HomeHome InsuranceFlorida Homeowners Wait for Hurricane Repairs, Face Other Struggles

Florida Homeowners Wait for Hurricane Repairs, Face Other Struggles

  • Hurricane Ian was the second-costliest hurricane in US history, causing up to $65 billion in damage.
  • Repairs are going slowly in North Port, a suburban area on Florida’s hard-hit Gulf Coast.
  • Florida homeowners face other challenges, too, from rising insurance costs to suffering home values.

In December, about three months after Hurricane Ian struck the Gulf Coast of Florida, the sounds of construction rung out in one community.

In North Port, Florida, a suburban area an hour north of Fort Myers, every third house had a tarp covering some, or all, of its roof, but only a few had contractors banging away to fix them. 

The second-costliest hurricane in American history left as much as $65 billion in insured damage, according to a report from insurance company Swiss Re. Homeowners are grappling with a variety of issues after the September 23 storm, which brought up to 15 feet of flooding and 150-mile-per-hour gusts of wind that tore off parts, or all, of roofs. 

But now, many homeowners in affected areas are waiting for overburdened contractors to make it to their homes. Demand for roofers and other contractors has skyrocketed, leading to overstretched workers and long delays and high costs for homeowners. It’s just one of the challenges Florida homeowners are facing, from rising insurance costs to declining home values to the prospect of more mega-storms in the future, and there are few signs that the next hurricane won’t cause a similar delay.

People who need repairs are frustrated. 

North Port resident Molly Antczak said at first, she was proud to see the government’s initial response to the hurricane, describing rescue crews floating down her street on airboats. But by the time streets were cleaned up, and the emergency workers went home, recovery from the storm slowed to a crawl.

“There was plenty of help out there initially, but now, it’s at a stalemate,” said Antczak, whose own home suffered minor damage. Many of her neighbors are waiting to begin more extensive work on their homes.

Meanwhile, roofers are overstretched, said Mike Silvers, the director of technical services of the Florida Roofing and Sheet Metal Contractors Association.

Hurricane Ian response north port florida

Another North Port house awaiting repair.

Alex Nicoll/Insider

“You can compare what’s happening to our industry to what happened with the hospital industry during COVID,” Silvers, who spent 40 years running a roofing contractor business, told Insider.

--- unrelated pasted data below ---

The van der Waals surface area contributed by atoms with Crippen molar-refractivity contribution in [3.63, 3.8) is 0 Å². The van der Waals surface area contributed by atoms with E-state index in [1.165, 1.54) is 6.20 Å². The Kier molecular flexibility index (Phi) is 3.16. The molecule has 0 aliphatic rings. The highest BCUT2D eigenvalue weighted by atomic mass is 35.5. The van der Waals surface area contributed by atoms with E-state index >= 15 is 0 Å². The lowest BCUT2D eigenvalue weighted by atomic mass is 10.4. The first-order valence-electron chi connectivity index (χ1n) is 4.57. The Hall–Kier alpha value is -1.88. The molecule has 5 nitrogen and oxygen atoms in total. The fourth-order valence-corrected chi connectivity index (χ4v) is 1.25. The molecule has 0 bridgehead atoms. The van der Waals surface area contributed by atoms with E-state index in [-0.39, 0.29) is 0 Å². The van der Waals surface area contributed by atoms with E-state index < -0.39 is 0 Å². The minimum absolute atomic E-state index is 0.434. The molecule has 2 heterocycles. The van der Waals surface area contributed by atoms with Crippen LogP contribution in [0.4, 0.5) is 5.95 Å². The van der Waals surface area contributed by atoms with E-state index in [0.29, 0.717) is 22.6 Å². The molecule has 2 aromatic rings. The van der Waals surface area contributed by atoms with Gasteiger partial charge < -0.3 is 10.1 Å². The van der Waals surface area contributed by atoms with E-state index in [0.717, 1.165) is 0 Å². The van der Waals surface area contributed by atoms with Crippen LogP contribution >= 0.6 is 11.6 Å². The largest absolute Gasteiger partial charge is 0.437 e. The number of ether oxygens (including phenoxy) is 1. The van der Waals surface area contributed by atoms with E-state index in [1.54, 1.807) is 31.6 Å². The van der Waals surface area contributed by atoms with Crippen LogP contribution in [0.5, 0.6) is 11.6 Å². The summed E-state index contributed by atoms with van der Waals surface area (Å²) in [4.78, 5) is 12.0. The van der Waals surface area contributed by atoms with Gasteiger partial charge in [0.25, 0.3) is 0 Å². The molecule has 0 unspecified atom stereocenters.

For an average-sized house, a new roof can cost at least $10,000, Silvers said, while larger roofs with more complex designs can cost up to $60,000. 

For those with the money on hand, or a prompt turnaround on their insurance claims, it still may take a year for their home to be fixed, though much of the work will be completed in the next three to six months, he predicted.

Homeowners without proper insurance or the means to get work done may have to wait years until their roofs are fixed, Silvers added. 

Why it takes so long to fix hurricane-damaged roofs

The delays come from each stage of a long process that stretches from getting insurance money and securing building permits to buying supplies and hiring workers, according to Silvers.

Property insurance adjusters are overwhelmed, and the prevalence of property insurance fraud in the state slows down the companies that evaluate claims. Building permitting offices are just as backlogged. Contractors face a shortage of materials caused by supply chain disruptions and a shortage of people who want to work construction. 

Roof repairs are largely on hold except in the warmest parts of the US, leaving stockpiles of materials that could be sent to Florida. But the materials mean nothing without people to install them. Roofing, an uncomfortable job done with full exposure to the elements, is especially challenging in the hot and muggy Florida summer. 

Bringing in temporary workers from other states can be difficult. Florida has its own building code, designed to protect structures from constant rain and hurricanes and constant heavy rain. Out-of-state contractors both have to learn Florida’s code and become licensed in the state in order to do any roofing work. Unlicensed contractors have been arrested since Ian struck, with some facing up to 15 years in jail.

Antczak’s own home will require some work, but she’s been able to live at home while awaiting repairs. Other neighbors weren’t so lucky. 

One, she said, was able to get their insurance check quickly, but work still hasn’t begun on their house. For the past three months, they’ve been living with friends, with no timeline to return.

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